NASA noted that there have been past air quality problems in the space station, the space shuttle and the Russian Space Station Mir. The problems largely went undetected until after crew members were exposed to the contaminants. The sensors, which will run autonomously, are designed to detect the leaks as they happen, allowing astronauts to quickly protect themselves.

NASA noted that the device's sensors are polymer films that change their electrical conductivity depending on what chemicals they come into contact with. The ENose, which is the size of a shoe box and uses about 20 watts of power, also is designed to collect data and stream it to computers at NASA's Jet Propulsion Laboratory for analysis.

The ENose that will be used in the space shuttle is a third-generation instrument. The first one had a six-day test onboard a space shuttle in 1998. The second one was tested on Earth.

NASA sniffs out trouble with electronic nose on space station

Was Nashville the Dying Ground for the Last Sabertooth?
Topic: Miscellaneous 9:26 am EST, Nov 21, 2008

Everyone has seen a picture of a Saber-tooth Tiger. It is easy to envision it as being the King Carnivore of the Prehistoric era, with its menacing elongated canines.

The first remains of a Saber-tooth, (more commonly known as Smilodon, meaning Knifetooth) were discovered in Brazil in 1842.

At the turn of the century almost 2000 Smilodon skulls were discovered in the La Brea Tar Pits of Los Angles California. Smilodon remains have been discovered in many places in both North and South America.

In May of 1971 while excavating the foundation for the First American Bank Complex, now the AmSouth Bank Complex, in Downtown Nashville, workers discovered a prehistoric cave system, which contained a 9-inch fang and foreleg bone from a Smilodon Fatalis.The importance of this find is in the fact, that of all the previous remains, by use of Carbon Dating, revealed that the Saber-tooths became extinct around 11,000 years ago. The Carbon Dating of the Nashville find indicated that this cat was alive 9,500 years ago and to date no other Smilodon remains have been dated more recently.

I guess Nashville could claim to possess the remains of the last known Smilodon. From being a lifelong resident and living among its citizens, I know that they are not that presumptuous. Someone did however, in 1997 think to associate a newly arriving NHL expansion team with a artifact that few were aware Nashville possessed and thus the Nashville Predators were born, complete with a logo depicting a mighty Smilodon.

Was Nashville the Dying Ground for the Last Sabertooth?

Google Maps Used To Mark Pirate Attacks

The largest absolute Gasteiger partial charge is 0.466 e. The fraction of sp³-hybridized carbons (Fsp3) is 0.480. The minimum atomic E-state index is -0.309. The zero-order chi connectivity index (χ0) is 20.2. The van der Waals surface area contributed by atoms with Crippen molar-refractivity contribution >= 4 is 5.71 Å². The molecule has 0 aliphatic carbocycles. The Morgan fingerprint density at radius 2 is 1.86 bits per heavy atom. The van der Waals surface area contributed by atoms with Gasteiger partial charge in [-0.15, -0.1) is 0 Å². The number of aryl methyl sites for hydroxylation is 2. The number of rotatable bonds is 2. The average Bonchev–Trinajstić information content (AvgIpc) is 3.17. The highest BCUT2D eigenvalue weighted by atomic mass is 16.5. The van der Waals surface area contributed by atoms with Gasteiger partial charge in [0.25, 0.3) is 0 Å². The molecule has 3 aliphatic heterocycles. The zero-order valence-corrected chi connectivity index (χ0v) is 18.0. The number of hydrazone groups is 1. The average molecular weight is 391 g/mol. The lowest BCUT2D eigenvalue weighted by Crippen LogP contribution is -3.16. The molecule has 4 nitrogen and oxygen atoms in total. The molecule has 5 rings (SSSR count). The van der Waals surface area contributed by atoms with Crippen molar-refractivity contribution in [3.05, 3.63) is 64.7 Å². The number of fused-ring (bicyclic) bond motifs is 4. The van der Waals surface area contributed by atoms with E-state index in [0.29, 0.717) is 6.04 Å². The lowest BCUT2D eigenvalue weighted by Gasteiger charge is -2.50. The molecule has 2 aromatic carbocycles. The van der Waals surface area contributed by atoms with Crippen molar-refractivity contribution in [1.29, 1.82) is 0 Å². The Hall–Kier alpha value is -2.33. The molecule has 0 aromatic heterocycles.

Topic: Society 9:20 am EST, Nov 21, 2008

Google's been known to track all sorts of stuff, including search trends, wildfires, and the flu. Now Google Maps and Google Earth are being used to record the locations of what might qualify as an even more interesting thing: pirate attacks.

Arrr, but where be the dragons?

Google Maps Used To Mark Pirate Attacks

Topic: Miscellaneous 1:49 pm EST, Nov 17, 2008

Populous will be a free, and incredibly powerful, content management system specifically tailored to the needs of a college newsroom. In addition to the CMS our project has two more components: a digital newsroom, and a social network. Our ultimate goal is to provide any, and every, college newspaper with the tools necessary to have a great website that easily incorporates web 2.0 features and industry trends.

We want to make it easy for college newspapers to upload and play video, audio, slideshows, flash content and anything else that might come up. We will also include software that will allow a newsroom to plan and organize content, and that will allow a community to organize itself. We know most schools don't have the resources to develop the kind of software they need to have a great website, and with the help of the Knight Foundation we're answering that call.

Phase I: CMS
Our CMS will be released in beta this fall. Features include calendar, photo and video uploads and blogging. We hope to create a space where collegiate and small town newspapers alike can create and publish content easily online.

Phase II: Digital Newsroom
Our Digital Newsroom will be released in beta this Winter. It includes story planning, communication features and personalized calendars. This aspect will allow student editors to use laptop computers and mobile devices to communicate and plan both locally and remotely

Phase III: Community News Network
The Community News Network will be released in beta in the Spring. It will complete Populous with a social network used to make and distribute community news and allow users to interact with newsroom content and also create their own.